Head couples forward and balance. Ladies join hands in center, gentlemen forming in circle outside. Stopping on left-hand side of partners, gentlemen then pass their hands over heads of ladies, ladies stooping, thus forming a basket. Balance and turn partners. Sides repeat.


The "Star" Figure

Is produced by ladies crossing right hands in center, giving left hand to partner, facing in opposite direction. Balance, and turn partners. Gentlemen then cross right hands, ladies facing on the end of the line. This is a beautiful figure, and the effect most striking.


Double Quadrille

This is a variation of the plain set, known as Coulon's Double Quadrille, which is sometimes danced to secure an agreeable variety during a ball. It requires the ordinary quadrille music, but only half that usually played to each.

1. Le Pantalon. The peculiarity is, that all the couples, sides as well as top and bottom, start at once. Double chaine Anglaise: sides outside first and second couples. All couples balance and turn. Ladies hands across, first right hand and then left, and back to places. Half promenade. First and second chaine Anglaise; third and fourth, grande chaine round them to places.

2. L'Ete. Common single L'Ete , with this difference, that first lady and first side lady commence at the same time to perform the figure with their gentlemen vis-a-vis . Lady of second couple and second side repeat with gentlemen opposite.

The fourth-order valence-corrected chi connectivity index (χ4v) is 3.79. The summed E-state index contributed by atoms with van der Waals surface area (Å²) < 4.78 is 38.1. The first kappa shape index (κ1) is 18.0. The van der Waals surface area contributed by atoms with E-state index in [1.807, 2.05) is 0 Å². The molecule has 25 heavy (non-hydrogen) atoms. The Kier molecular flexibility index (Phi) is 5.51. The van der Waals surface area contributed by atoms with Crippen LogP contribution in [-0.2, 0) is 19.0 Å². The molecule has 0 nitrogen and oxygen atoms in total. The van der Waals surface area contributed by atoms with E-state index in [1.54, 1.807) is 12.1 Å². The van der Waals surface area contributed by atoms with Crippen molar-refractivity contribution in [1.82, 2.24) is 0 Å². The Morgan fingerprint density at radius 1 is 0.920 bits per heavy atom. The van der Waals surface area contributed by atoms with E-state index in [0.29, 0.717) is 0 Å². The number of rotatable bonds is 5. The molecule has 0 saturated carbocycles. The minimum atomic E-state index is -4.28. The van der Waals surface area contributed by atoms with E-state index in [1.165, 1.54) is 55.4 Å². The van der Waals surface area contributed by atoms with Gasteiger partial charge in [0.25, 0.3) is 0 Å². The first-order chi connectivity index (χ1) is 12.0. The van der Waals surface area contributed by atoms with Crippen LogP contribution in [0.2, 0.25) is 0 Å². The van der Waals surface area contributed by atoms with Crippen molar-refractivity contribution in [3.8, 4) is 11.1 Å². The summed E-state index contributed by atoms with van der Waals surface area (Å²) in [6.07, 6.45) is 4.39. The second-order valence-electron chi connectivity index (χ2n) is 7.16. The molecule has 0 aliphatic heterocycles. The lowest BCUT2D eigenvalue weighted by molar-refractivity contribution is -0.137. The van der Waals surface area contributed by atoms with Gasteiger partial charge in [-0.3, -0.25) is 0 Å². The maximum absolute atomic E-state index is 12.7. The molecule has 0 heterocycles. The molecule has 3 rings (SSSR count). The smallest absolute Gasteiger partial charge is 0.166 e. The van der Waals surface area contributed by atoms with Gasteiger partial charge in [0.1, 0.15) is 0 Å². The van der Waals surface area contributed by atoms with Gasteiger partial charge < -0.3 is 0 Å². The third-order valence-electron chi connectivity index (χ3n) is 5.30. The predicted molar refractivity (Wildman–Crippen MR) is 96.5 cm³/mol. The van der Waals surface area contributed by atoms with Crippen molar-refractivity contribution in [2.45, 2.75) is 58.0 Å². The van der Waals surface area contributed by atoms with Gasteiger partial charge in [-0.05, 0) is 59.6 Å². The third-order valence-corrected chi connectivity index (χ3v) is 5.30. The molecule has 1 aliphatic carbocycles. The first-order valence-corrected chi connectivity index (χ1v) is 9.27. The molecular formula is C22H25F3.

3. La Poule. Similar arrangement to that in last figure; the two couples setting in cross lines.

4. La Pastorale. The top couple dance with the right side couple; the bottom with the left. The sides repeat, with top and bottom couples in like manner.

5. Finale. Galopade round, top and bottom couple continuing it to center of figure and back, then sides advance to center and back, and, as they retreat, top and bottom couples galopade into each other's places. Side couples do the same. Then repeat figure until all have regained their own places. Double chaine des dames , and galopade round. Figure repeated, sides commencing; the galop concluding.


The "Nine Pin"

Has become quite fashionable of late, affording more amusement probably than any of the other dances. An extra gentleman takes a position inside of the circle and is known as the "Nine Pin". Opens with hands all round; Nine Pin then turns each lady in succession; ladies and gentlemen circle alternately round Nine Pin; back to places, and grand chain, Nine Pin joining in. At the sound of the cornet, or stoppage of music, whoever is unfortunate enough to be without a partner, right hand to ladies in every instance,) is considered Nine Pin, and must take his position inside of the circle.